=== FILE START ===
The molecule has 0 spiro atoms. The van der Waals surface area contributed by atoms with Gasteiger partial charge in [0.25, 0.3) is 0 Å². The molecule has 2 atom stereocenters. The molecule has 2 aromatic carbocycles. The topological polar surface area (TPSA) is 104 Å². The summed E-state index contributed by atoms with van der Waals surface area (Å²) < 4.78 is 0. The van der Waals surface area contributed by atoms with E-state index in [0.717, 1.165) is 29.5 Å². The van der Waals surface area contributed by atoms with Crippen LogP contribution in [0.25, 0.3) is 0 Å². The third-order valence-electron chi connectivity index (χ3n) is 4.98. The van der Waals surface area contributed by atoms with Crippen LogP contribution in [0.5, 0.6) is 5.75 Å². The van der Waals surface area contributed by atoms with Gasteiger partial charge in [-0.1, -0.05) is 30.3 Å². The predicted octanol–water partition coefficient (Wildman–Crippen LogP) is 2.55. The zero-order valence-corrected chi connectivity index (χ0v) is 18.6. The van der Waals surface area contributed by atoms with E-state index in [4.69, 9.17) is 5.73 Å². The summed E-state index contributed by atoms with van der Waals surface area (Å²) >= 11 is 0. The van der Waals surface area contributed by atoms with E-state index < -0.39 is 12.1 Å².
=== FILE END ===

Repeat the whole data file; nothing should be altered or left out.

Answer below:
The molecule has 0 spiro atoms. The van der Waals surface area contributed by atoms with Gasteiger partial charge in [0.25, 0.3) is 0 Å². The molecule has 2 atom stereocenters. The molecule has 2 aromatic carbocycles. The topological polar surface area (TPSA) is 104 Å². The summed E-state index contributed by atoms with van der Waals surface area (Å²) < 4.78 is 0. The van der Waals surface area contributed by atoms with E-state index in [0.717, 1.165) is 29.5 Å². The van der Waals surface area contributed by atoms with Crippen LogP contribution in [0.25, 0.3) is 0 Å². The third-order valence-electron chi connectivity index (χ3n) is 4.98. The van der Waals surface area contributed by atoms with Crippen LogP contribution in [0.5, 0.6) is 5.75 Å². The van der Waals surface area contributed by atoms with Gasteiger partial charge in [-0.1, -0.05) is 30.3 Å². The predicted octanol–water partition coefficient (Wildman–Crippen LogP) is 2.55. The zero-order valence-corrected chi connectivity index (χ0v) is 18.6. The van der Waals surface area contributed by atoms with E-state index in [4.69, 9.17) is 5.73 Å². The summed E-state index contributed by atoms with van der Waals surface area (Å²) >= 11 is 0. The van der Waals surface area contributed by atoms with E-state index < -0.39 is 12.1 Å².